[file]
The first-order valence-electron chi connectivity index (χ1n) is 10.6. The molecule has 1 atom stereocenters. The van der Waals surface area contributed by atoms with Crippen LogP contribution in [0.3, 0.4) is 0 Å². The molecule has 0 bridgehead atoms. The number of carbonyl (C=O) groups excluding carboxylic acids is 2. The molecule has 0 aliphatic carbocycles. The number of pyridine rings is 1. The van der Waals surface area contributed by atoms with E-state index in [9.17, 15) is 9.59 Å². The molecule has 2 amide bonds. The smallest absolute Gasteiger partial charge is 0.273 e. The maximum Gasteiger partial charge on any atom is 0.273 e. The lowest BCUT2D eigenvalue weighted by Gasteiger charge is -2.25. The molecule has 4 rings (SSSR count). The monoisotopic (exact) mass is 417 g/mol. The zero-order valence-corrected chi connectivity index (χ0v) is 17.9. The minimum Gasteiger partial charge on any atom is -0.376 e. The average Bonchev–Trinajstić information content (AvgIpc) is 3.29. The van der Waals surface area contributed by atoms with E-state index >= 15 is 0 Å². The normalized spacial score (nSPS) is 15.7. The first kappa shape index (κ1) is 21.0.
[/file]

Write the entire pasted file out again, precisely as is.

The first-order valence-electron chi connectivity index (χ1n) is 10.6. The molecule has 1 atom stereocenters. The van der Waals surface area contributed by atoms with Crippen LogP contribution in [0.3, 0.4) is 0 Å². The molecule has 0 bridgehead atoms. The number of carbonyl (C=O) groups excluding carboxylic acids is 2. The molecule has 0 aliphatic carbocycles. The number of pyridine rings is 1. The van der Waals surface area contributed by atoms with E-state index in [9.17, 15) is 9.59 Å². The molecule has 2 amide bonds. The smallest absolute Gasteiger partial charge is 0.273 e. The maximum Gasteiger partial charge on any atom is 0.273 e. The lowest BCUT2D eigenvalue weighted by Gasteiger charge is -2.25. The molecule has 4 rings (SSSR count). The monoisotopic (exact) mass is 417 g/mol. The zero-order valence-corrected chi connectivity index (χ0v) is 17.9. The minimum Gasteiger partial charge on any atom is -0.376 e. The average Bonchev–Trinajstić information content (AvgIpc) is 3.29. The van der Waals surface area contributed by atoms with E-state index >= 15 is 0 Å². The normalized spacial score (nSPS) is 15.7. The first kappa shape index (κ1) is 21.0.